World War I
Leads to Our 'Memorial
And a Famous War Poem
You Should Memorize
Snack: Since we're going to be
memorizing a poem that has to do with the beautiful, colorful flower, the poppy
- even though its perky charm is found on the graves of the thousands of
American soldiers who died in World War I in France - let's remember the good
that war does, along with the bad, and enjoy some very good poppy-seed muffins
United States kept out of all the wars in Europe for the first 150 years of our
history, but by 1914, America was getting to be such a world power that the
people decided they just couldn't stay out of the latest one.
War I was supposed to be "The War to End All Wars," but it didn't work out that
way. It got out of hand in a hurry: it started in Europe with the murders of
two people . . . and ended up killing millions of people, including many
two people were from Austria-Hungary - Archduke Franz Ferdinand and his wife -
and the murderer was a Serbian terrorist in the city we now call Sarajevo. The
Austria-Hungary government accused the government of Serbia of masterminding
this crime and sought revenge. They declared war on July 28, 1914, and within
days, countries lined up on either side
every country in Europe participated in the war, with fighting in Europe, Asia
and Africa. More than 65 million men served in the armed forces on both sides,
and more than 14 million people, both soldiers and civilians, including many
Americans, died in World War I.
War I pitted Germany, Austria-Hungary and Italy (and later Turkey) against
Great Britain, France and Russia.
this war, the following types of weapons or equipment were developed:
did the U.S. enter this way? For the first three years of it, we were neutral.
But then Americans started to worry that the leader of Germany, Kaiser Wilhelm
II, was trying to seize power over the whole world with this war. We felt that
if we didn't join the efforts to stop him, he would take us over, too.
American merchant ships were supplying the British and French with food, guns,
clothing and other supplies from the U.S., and the British and French were
paying us for them even though we were strictly out of the war. But because we
were helping their opponents, German submarines were sinking our merchant ships
and even passenger ships on the way to Great Britain and France, killing our
civilian seamen, which made Americans mad.
April 6, 1917, the U.S. finally declared war. Eventually, about 2 million
American soldiers were sent to Europe to help the French and British push the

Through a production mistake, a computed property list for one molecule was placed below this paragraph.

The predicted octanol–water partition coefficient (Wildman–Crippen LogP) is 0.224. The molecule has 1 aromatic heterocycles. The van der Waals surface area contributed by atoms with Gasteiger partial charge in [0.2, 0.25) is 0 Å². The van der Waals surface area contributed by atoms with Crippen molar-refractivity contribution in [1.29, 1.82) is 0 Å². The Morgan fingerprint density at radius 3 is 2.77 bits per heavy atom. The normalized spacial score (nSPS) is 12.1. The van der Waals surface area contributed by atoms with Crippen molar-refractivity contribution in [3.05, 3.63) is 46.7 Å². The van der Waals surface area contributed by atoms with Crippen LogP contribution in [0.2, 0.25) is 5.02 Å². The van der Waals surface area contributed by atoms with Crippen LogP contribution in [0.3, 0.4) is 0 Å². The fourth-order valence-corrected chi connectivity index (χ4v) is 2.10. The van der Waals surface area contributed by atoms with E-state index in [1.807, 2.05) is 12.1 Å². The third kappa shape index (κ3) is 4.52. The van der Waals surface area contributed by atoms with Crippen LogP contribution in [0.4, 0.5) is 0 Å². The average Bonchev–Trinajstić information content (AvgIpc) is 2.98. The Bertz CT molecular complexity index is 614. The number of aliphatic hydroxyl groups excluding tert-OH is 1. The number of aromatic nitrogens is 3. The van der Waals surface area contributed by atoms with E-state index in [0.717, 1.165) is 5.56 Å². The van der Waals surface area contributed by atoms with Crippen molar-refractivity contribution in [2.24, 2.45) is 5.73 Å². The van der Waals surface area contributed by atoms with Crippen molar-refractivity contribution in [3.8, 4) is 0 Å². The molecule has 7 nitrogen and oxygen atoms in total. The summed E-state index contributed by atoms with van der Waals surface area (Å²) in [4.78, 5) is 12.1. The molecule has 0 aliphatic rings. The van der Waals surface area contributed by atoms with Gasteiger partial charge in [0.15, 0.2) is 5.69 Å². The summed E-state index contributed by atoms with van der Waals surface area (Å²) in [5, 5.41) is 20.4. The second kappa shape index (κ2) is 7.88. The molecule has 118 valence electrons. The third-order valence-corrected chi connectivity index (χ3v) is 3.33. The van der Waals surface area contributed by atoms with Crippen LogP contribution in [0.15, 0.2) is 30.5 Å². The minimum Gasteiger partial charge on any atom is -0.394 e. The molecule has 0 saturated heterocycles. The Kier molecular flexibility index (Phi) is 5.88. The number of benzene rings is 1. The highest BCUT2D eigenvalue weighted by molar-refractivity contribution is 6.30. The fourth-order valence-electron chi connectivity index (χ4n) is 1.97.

German army out of France. We also sent millions of tons of goods to Europe to
help them, including sending shoes, clothes and food.
on Nov. 11, 1918, the war ended. Often, that truce agreement is said to have
been signed at the 11th hour on the 11th day of the 11th
month. That's where the expression for a last-minute change comes from: "the 11th
World War I, Americans started decorating military graves on the last weekend
in May, and soon that Monday was declared "Decoration Day." Over the years, the
name changed to "Memorial Day" as World War II, Korea, Vietnam and Middle
Eastern wars claimed more American war deaths.
of all the remembrances of World War I, this poem is probably the most famous.
It was written by a Canadian Army doctor, Lt. Col. John McCrae, who lived from
1872-1918, and treated the wounded - and buried the dead - in the bloody World
War I battlefields.
wrote this in Flanders, an area of northern France, where some of the worst
fighting took place. This poem has immortalized WWI in reminding us that the
beauty of wildflowers and singing larks cannot cover over the horrors of war
and the deaths it cause - but if we will remember that those who died were
fighting for our freedom, and pick up where they left off in defending freedom
against all tyrants, then they can rest in peace.
honor of America's generations of war dead, memorize this short and beautiful
This is a poppy, which
blooms in both Europe and the United States in late May.
In Flanders Fields
In Flanders fields the poppies blow
the crosses row on row,
mark our place; and in the sky
larks, still bravely singing, fly
heard amid the guns below.
We are the Dead. Short days ago
lived, felt dawn, saw sunset glow,
and were loved, and now we lie
Take up our quarrel with the foe:
from failing hands we throw
torch; be yours to hold it high.
break faith with us who die
shall not sleep, though poppies grow